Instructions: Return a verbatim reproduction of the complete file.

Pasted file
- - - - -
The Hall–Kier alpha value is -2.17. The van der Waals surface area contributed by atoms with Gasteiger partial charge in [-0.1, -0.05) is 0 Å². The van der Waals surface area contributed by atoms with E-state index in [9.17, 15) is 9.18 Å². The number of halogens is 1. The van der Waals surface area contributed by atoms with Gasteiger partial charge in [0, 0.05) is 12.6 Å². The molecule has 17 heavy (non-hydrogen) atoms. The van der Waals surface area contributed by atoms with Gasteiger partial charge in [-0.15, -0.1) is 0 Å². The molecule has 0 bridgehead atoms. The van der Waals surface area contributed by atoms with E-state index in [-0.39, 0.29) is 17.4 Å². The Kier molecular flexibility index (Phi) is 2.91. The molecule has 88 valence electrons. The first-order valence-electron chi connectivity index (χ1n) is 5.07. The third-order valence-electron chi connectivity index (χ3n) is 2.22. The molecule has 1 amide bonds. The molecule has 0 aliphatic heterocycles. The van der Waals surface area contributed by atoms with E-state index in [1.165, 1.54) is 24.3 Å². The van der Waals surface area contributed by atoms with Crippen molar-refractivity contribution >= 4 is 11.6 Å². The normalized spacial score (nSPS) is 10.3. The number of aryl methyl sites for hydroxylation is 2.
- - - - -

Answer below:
The Hall–Kier alpha value is -2.17. The van der Waals surface area contributed by atoms with Gasteiger partial charge in [-0.1, -0.05) is 0 Å². The van der Waals surface area contributed by atoms with E-state index in [9.17, 15) is 9.18 Å². The number of halogens is 1. The van der Waals surface area contributed by atoms with Gasteiger partial charge in [0, 0.05) is 12.6 Å². The molecule has 17 heavy (non-hydrogen) atoms. The van der Waals surface area contributed by atoms with Gasteiger partial charge in [-0.15, -0.1) is 0 Å². The molecule has 0 bridgehead atoms. The van der Waals surface area contributed by atoms with E-state index in [-0.39, 0.29) is 17.4 Å². The Kier molecular flexibility index (Phi) is 2.91. The molecule has 88 valence electrons. The first-order valence-electron chi connectivity index (χ1n) is 5.07. The third-order valence-electron chi connectivity index (χ3n) is 2.22. The molecule has 1 amide bonds. The molecule has 0 aliphatic heterocycles. The van der Waals surface area contributed by atoms with E-state index in [1.165, 1.54) is 24.3 Å². The van der Waals surface area contributed by atoms with Crippen molar-refractivity contribution >= 4 is 11.6 Å². The normalized spacial score (nSPS) is 10.3. The number of aryl methyl sites for hydroxylation is 2.